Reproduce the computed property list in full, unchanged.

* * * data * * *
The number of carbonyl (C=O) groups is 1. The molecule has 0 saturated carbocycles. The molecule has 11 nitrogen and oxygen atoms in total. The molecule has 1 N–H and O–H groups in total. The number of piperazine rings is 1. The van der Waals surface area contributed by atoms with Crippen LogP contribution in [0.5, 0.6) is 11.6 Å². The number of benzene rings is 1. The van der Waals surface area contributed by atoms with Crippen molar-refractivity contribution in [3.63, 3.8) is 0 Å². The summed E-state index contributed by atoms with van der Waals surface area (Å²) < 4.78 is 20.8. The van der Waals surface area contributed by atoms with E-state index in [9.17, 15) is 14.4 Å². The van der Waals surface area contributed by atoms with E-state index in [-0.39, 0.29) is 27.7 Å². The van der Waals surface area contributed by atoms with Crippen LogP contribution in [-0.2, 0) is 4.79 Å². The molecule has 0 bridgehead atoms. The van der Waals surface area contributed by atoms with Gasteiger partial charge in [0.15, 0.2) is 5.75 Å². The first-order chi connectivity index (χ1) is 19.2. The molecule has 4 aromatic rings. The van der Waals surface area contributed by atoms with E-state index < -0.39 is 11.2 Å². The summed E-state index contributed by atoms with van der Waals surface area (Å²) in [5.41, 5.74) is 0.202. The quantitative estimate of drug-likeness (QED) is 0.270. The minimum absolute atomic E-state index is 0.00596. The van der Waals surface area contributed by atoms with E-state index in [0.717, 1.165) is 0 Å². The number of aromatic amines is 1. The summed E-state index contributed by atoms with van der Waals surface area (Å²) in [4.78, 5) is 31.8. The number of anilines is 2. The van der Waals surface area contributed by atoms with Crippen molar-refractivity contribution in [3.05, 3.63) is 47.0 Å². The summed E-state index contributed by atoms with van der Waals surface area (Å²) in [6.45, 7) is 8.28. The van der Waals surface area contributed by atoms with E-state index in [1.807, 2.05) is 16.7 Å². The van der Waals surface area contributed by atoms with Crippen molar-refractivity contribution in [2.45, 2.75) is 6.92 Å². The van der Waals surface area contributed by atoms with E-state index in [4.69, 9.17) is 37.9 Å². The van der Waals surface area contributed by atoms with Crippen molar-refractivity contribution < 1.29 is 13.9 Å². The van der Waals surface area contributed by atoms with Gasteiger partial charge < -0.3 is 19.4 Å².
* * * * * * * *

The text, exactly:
The number of carbonyl (C=O) groups is 1. The molecule has 0 saturated carbocycles. The molecule has 11 nitrogen and oxygen atoms in total. The molecule has 1 N–H and O–H groups in total. The number of piperazine rings is 1. The van der Waals surface area contributed by atoms with Crippen LogP contribution in [0.5, 0.6) is 11.6 Å². The number of benzene rings is 1. The van der Waals surface area contributed by atoms with Crippen molar-refractivity contribution in [3.63, 3.8) is 0 Å². The summed E-state index contributed by atoms with van der Waals surface area (Å²) < 4.78 is 20.8. The van der Waals surface area contributed by atoms with E-state index in [9.17, 15) is 14.4 Å². The van der Waals surface area contributed by atoms with E-state index in [-0.39, 0.29) is 27.7 Å². The van der Waals surface area contributed by atoms with Crippen LogP contribution in [-0.2, 0) is 4.79 Å². The molecule has 0 bridgehead atoms. The van der Waals surface area contributed by atoms with Gasteiger partial charge in [0.15, 0.2) is 5.75 Å². The first-order chi connectivity index (χ1) is 19.2. The molecule has 4 aromatic rings. The van der Waals surface area contributed by atoms with E-state index < -0.39 is 11.2 Å². The summed E-state index contributed by atoms with van der Waals surface area (Å²) in [5.41, 5.74) is 0.202. The quantitative estimate of drug-likeness (QED) is 0.270. The minimum absolute atomic E-state index is 0.00596. The van der Waals surface area contributed by atoms with E-state index in [0.717, 1.165) is 0 Å². The number of aromatic amines is 1. The summed E-state index contributed by atoms with van der Waals surface area (Å²) in [4.78, 5) is 31.8. The number of anilines is 2. The van der Waals surface area contributed by atoms with Crippen molar-refractivity contribution in [3.05, 3.63) is 47.0 Å². The summed E-state index contributed by atoms with van der Waals surface area (Å²) in [6.45, 7) is 8.28. The van der Waals surface area contributed by atoms with E-state index in [1.807, 2.05) is 16.7 Å². The van der Waals surface area contributed by atoms with Crippen molar-refractivity contribution in [2.45, 2.75) is 6.92 Å². The van der Waals surface area contributed by atoms with E-state index in [4.69, 9.17) is 37.9 Å². The van der Waals surface area contributed by atoms with Crippen molar-refractivity contribution < 1.29 is 13.9 Å². The van der Waals surface area contributed by atoms with Gasteiger partial charge < -0.3 is 19.4 Å².